You are on page 1of 3

Filed 9/27/96






No. 96-6176
(W.D. Okla.)


Before TACHA, BALDOCK, and BRISCOE, Circuit Judges.**
Petitioner Dwayne E. Rasmussen, appearing pro se and in forma pauperis, appeals
the district courts order dismissing his Petition for a Writ of Mandamus filed pursuant to
the All Writs Act, 28 U.S.C. 1651(a). Petitioner stands convicted in both federal and
state court of separate criminal acts. He presently is incarcerated in the Oklahoma State

This order and judgment is not binding precedent, except under the
doctrines of law of the case, res judicata, and collateral estoppel. The court generally
disfavors the citation of orders and judgments; nevertheless, an order and judgment may
be cited under the terms and conditions of 10th Cir. R. 36.3.

After examining the briefs and appellate record, this panel has determined
unanimously that oral argument would not materially assist the determination of this
appeal. See Fed. R. App. P.34(a); 10th Cir. R. 34.1.9. The case therefore is ordered
submitted without oral argument.

Penitentiary. Petitioner claims that because his federal court conviction preceded his state
court conviction, he must serve his federal sentence in the federal penitentiary before he
serves his state sentence in the state penitentiary. The district court construed Petitioners
claim as a request for a writ of habeas corpus under 28 U.S.C. 2254 and dismissed it as
successive under Rule 9(b) of the Rules Governing 2254 Cases.1 In the alternative, the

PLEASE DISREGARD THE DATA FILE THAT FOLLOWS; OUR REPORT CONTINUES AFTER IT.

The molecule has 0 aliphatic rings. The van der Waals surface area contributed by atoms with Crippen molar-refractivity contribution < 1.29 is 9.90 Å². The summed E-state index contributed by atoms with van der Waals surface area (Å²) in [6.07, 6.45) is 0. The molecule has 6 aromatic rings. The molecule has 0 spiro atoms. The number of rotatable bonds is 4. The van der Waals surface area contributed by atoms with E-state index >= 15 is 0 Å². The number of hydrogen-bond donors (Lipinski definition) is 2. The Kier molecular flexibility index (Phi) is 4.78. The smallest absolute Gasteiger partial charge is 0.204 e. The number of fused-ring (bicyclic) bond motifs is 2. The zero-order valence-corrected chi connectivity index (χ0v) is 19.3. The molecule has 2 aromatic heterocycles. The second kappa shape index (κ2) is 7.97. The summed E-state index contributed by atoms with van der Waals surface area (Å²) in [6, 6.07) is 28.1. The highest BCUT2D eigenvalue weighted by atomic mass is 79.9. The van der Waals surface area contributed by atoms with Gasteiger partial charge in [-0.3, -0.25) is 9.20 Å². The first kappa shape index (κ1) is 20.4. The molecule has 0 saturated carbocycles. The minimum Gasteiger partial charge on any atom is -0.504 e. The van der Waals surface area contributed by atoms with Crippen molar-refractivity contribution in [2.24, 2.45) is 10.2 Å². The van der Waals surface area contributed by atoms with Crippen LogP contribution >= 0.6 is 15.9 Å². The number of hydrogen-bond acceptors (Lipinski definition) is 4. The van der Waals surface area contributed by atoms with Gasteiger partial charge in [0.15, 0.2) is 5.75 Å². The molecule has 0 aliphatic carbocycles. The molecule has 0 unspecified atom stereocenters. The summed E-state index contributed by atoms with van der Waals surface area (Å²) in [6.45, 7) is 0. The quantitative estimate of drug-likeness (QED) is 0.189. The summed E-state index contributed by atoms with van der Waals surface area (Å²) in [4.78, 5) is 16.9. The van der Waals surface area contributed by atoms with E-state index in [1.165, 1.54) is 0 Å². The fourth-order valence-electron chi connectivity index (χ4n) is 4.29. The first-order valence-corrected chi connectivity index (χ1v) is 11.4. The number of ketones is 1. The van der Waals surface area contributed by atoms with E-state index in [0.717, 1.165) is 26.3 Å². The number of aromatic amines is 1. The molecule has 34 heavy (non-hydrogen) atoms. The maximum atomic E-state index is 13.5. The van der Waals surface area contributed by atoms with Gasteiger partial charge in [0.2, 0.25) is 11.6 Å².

district court noted that even if construed as a Petition for a Writ of Mandamus, Petitioner
was not entitled to relief. We have jurisdiction pursuant to 28 U.S.C. 1291 and affirm.
We have reviewed Petitioners brief, pleadings, and the entire record before us,
and conclude the district court properly dismissed the Petition. Regardless of how we
construe the Petition, Petitioner is not entitled to relief. The law is well established that a
person who has violated the criminal statutes of both the Federal and State Governments
may not complain of the order in which he is tried or punished for such offenses.
Gunton v. Squier, 185 F.2d 470 (9th Cir. 1950). Accord United States v. Hardesty, 977
F.2d 1347, 1348 (9th Cir. 1992) (en banc), cert. denied, 507 U.S. 978 (1993); Flick v.
Rule 9(b) afforded the district court discretion to dismiss a successive petition
raising the same grounds for relief as a prior petition: A second or successive petition
may be dismissed if the judge finds that it fails to allege new or different grounds for
relief and the prior determination was on the merits. (emphasis added). That rule,
however, apparently has been altered by enactment of the Antiterrorism and Effective
Death Penalty Act of 1996, Pub. L. No. 104-132, tit. I, 106 which states in relevant part:
A claim presented in a second or successive habeas corpus application under section
2254 that was presented in a prior application shall be dismissed. (to be codified at 28
U.S.C. 2244(b)(1) (emphasis added)). Because the district court exercised its discretion
to dismiss the Petition under Rule 9(b), the result would have been no different if the
court had applied the new act.

Bevins, 887 F.2d 778, 781 (7th Cir. 1989), cert. denied, 495 U.S. 934 (1990); Causey v.
Civiletti, 621 F.2d 691, 694 (5th Cir. 1980).
Entered for the Court

Bobby R. Baldock
Circuit Judge